“Oh! I’m sorry I didn’t mean to pry.” He handed her a Kleenex from his desk. “I—I just never heard you talk about him.”

“It’s okay.” She accepted the tissue and flashed him a quick smile. “I think one of the reasons I want to play is well, sometimes I just need to get away.” She looked up then back down again.  “I knew you played and I thought—“

She was confiding in him.  He knew that was a good sign.  She needed someone, and he could offer his small but strong shoulder.  “I just want to—I don’t know I wanted to…” Her large almond eyes flickered as she tried to hold back the inevitable tear.

“I understand if you don’t want to talk about it.” He fought the urge to stand and embrace her. “We can stick to the game. Sorry.” He clenched his fist and struggled against the instinct to punish himself.  “I didn’t mean to make you upset.”

“No, it’s okay, really.” She dabbed at the tears that made her already long dark lashes appear even darker. “I—I could use a friend right now.” she took in a large breath and exhaled hard.  “Can we maybe talk later?”

Friend, of course, friend.  I am always their friend. Damn it!  He was lamenting when he realized she was staring at him waiting for an answer.  “Sorry—I just— I mean, you…”

She forced a smile. “I understand, work and all.” She looked down at her shiny black stilettoes.  “Maybe later?” the small smear of makeup under her eye drawn his attention.

“Oh no, I was listening it’s just that you have a little smear,” he reached up and wiped the smudge away. “right here.” He pushed back in his chair and crossed his foot over his knee. “I have time right now, I mean if you wanna talk.”

His reward was another big smile. She tilted her head down and touched her cheek where his hand had rested.  A warm glow flushed her cheeks. She looked up and her eyes had changed. No longer were they sweet and innocent but a sultry look held him mesmerized. Her voice had soft hum, “I would love that.”

Charles attempted to clear his head with a slight shake.  He wasn’t sure what had just happened. He knew that today he was tired of being nobody. No real woman had ever looked at him that way. His pulse quickened. He shifted in his chair. A bead of sweat trickled down his chest. He caught his breath. “Hey, you wanna grab some lunch?”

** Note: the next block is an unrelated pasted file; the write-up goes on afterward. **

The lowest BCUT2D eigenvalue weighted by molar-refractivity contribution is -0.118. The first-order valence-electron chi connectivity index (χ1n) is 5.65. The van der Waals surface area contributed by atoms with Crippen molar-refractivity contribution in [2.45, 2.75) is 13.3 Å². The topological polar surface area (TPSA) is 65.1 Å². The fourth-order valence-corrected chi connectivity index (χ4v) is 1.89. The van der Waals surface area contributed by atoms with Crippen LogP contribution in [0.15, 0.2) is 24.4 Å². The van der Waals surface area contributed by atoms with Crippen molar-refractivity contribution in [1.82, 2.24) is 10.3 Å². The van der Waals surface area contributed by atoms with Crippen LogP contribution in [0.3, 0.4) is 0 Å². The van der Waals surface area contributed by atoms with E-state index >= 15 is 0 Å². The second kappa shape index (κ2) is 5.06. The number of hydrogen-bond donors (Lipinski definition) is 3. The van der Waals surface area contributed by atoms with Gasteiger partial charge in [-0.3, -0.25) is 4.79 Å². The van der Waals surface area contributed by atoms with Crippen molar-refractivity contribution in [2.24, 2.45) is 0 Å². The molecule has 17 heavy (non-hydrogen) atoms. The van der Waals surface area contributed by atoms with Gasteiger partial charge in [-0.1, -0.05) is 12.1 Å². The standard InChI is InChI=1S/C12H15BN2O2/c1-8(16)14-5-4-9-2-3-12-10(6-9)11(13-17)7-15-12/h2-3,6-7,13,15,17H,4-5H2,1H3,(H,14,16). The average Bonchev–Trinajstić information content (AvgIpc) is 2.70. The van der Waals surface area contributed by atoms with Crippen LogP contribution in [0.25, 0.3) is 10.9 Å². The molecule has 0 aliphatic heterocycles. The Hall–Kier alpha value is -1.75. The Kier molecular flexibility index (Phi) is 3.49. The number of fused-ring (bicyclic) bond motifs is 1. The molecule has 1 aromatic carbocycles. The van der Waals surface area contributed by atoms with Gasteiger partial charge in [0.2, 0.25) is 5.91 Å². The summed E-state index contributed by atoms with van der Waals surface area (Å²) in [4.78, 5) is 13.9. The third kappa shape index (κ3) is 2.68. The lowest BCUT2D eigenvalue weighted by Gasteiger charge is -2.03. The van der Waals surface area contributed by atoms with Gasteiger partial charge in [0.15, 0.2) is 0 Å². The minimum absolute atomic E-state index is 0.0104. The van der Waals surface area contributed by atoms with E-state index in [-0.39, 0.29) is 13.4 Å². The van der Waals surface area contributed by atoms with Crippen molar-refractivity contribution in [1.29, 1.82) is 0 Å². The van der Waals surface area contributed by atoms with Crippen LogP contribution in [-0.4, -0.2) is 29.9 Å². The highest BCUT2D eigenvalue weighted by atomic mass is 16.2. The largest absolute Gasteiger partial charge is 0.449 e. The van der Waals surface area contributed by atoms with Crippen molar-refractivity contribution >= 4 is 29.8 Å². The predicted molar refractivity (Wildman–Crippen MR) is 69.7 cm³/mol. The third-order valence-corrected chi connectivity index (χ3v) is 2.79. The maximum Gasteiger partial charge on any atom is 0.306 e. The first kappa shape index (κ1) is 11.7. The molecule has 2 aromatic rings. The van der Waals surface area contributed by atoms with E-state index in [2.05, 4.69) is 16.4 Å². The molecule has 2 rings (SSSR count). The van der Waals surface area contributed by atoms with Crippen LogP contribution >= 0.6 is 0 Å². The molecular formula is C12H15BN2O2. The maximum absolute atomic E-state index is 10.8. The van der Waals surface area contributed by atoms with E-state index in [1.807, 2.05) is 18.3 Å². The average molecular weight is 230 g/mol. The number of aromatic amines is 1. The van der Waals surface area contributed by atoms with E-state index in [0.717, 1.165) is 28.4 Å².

Many times, he had dreamt of asking her out. He never believed the opportunity or possibility would arise. He had practiced repeatedly at home in his bathroom mirror. It would be romantic and memorable.

His palms were moist. He licked his dry lips. I’m so stupid, ‘wanna grab lunch?’ really? How frickin’ romantic was that?  His thoughts bounced but time seemed to stop as he watched her for the inevitable sign of rejection. The sounds of the office melted into nothing. He tried not to hold his breath but found himself becoming dizzy at the lack of oxygen.

Erin looked around and gave him that coveted sexy half grin, “Yeah that would be nice. What time?”

A short story by Erika Hayes


Continued from yesterday’s post…

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A digital trumpeter signaled that his new quest had begun.  His cubical dissipated.  Time loses its hold in Second World and soon his fifty-minute quest was nearly over.  The reward would be the accolades of Xenra a lovely curvaceous computer-generated warrior princess. She would promise a great reward when they entered the platinum member’s private Master’s Room.  Her high-quality graphics gave her a realism that enticed him to complete the quest.  Her program gave her all the right words and sounds. He knew she was produced to make him feel good, and for now, he was satisfied with her fawning. It was worth the $14.99 a month.

His fantasy world shattered when the smooth voice of Erin Wu cooed, “Hi Charles.” He slipped smoothly into this world when he looked up and saw her noteworthy jade eyes.

His eyes shifted to his computer screen. Xenra stood nearly bare outside the Master’s Room waiting for his command to enter.  He quickly clicked the lower left edge of his computer desktop to hide the evidence of his conquest. “Oh!” His voice squeaked. “Hi, Erin.” He cleared his throat. “How was your weekend?”

“The usual.” Her long French manicured fingers rest on the ledge of his cubicle. “You know, nothing too great.”

“Sorry to hear that,” he pushed his hands over the top of his thighs to smooth out the wrinkles in his khakis. “So, what can I do for you?” He was trying to play it cool while his mind was absorbing every movement, sound, sight of her. Her floral perfume wound into his space, tentacles of femininity. It held him; he longed to wrap himself in it, in her.

Leaning around the corner of his space to afford more privacy Erin almost whispered, “I was wondering,” she paused, “do you play Second World?”

He thrust his chin back and cocked his head. “Uh—yeah.” he was genuinely taken back by her question. “Why?”

“Can you friend me? I don’t have anyone to quest with. I just got started and well,” she smiled, and his heart pounded against his chest, “it’s just—I need someone to show me around.” Her deep red lipstick broke into a perfect white smile then ending with her nibbling on the side of her mouth, “you know, right?”